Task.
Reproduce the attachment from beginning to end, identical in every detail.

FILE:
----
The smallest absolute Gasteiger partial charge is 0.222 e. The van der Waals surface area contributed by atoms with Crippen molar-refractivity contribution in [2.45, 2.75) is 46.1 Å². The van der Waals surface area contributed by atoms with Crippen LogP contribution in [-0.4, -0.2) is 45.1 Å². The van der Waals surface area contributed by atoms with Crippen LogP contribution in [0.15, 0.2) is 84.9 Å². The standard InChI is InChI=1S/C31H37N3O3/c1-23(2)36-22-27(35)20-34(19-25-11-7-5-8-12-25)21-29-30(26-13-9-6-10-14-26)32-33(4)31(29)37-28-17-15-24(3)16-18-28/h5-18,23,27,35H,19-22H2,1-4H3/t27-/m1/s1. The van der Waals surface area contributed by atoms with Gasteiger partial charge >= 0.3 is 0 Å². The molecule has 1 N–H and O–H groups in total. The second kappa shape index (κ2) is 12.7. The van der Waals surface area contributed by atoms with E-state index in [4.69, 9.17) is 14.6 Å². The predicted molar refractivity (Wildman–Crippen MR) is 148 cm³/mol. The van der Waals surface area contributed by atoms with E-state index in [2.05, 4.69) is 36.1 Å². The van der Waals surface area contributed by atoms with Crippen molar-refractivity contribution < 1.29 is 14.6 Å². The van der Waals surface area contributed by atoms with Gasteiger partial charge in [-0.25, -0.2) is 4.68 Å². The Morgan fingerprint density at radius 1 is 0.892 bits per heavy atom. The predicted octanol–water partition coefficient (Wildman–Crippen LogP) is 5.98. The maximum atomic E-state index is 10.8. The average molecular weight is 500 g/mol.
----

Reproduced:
The smallest absolute Gasteiger partial charge is 0.222 e. The van der Waals surface area contributed by atoms with Crippen molar-refractivity contribution in [2.45, 2.75) is 46.1 Å². The van der Waals surface area contributed by atoms with Crippen LogP contribution in [-0.4, -0.2) is 45.1 Å². The van der Waals surface area contributed by atoms with Crippen LogP contribution in [0.15, 0.2) is 84.9 Å². The standard InChI is InChI=1S/C31H37N3O3/c1-23(2)36-22-27(35)20-34(19-25-11-7-5-8-12-25)21-29-30(26-13-9-6-10-14-26)32-33(4)31(29)37-28-17-15-24(3)16-18-28/h5-18,23,27,35H,19-22H2,1-4H3/t27-/m1/s1. The van der Waals surface area contributed by atoms with Gasteiger partial charge >= 0.3 is 0 Å². The molecule has 1 N–H and O–H groups in total. The second kappa shape index (κ2) is 12.7. The van der Waals surface area contributed by atoms with E-state index in [4.69, 9.17) is 14.6 Å². The predicted molar refractivity (Wildman–Crippen MR) is 148 cm³/mol. The van der Waals surface area contributed by atoms with E-state index in [2.05, 4.69) is 36.1 Å². The van der Waals surface area contributed by atoms with Crippen molar-refractivity contribution < 1.29 is 14.6 Å². The van der Waals surface area contributed by atoms with Gasteiger partial charge in [-0.25, -0.2) is 4.68 Å². The Morgan fingerprint density at radius 1 is 0.892 bits per heavy atom. The predicted octanol–water partition coefficient (Wildman–Crippen LogP) is 5.98. The maximum atomic E-state index is 10.8. The average molecular weight is 500 g/mol.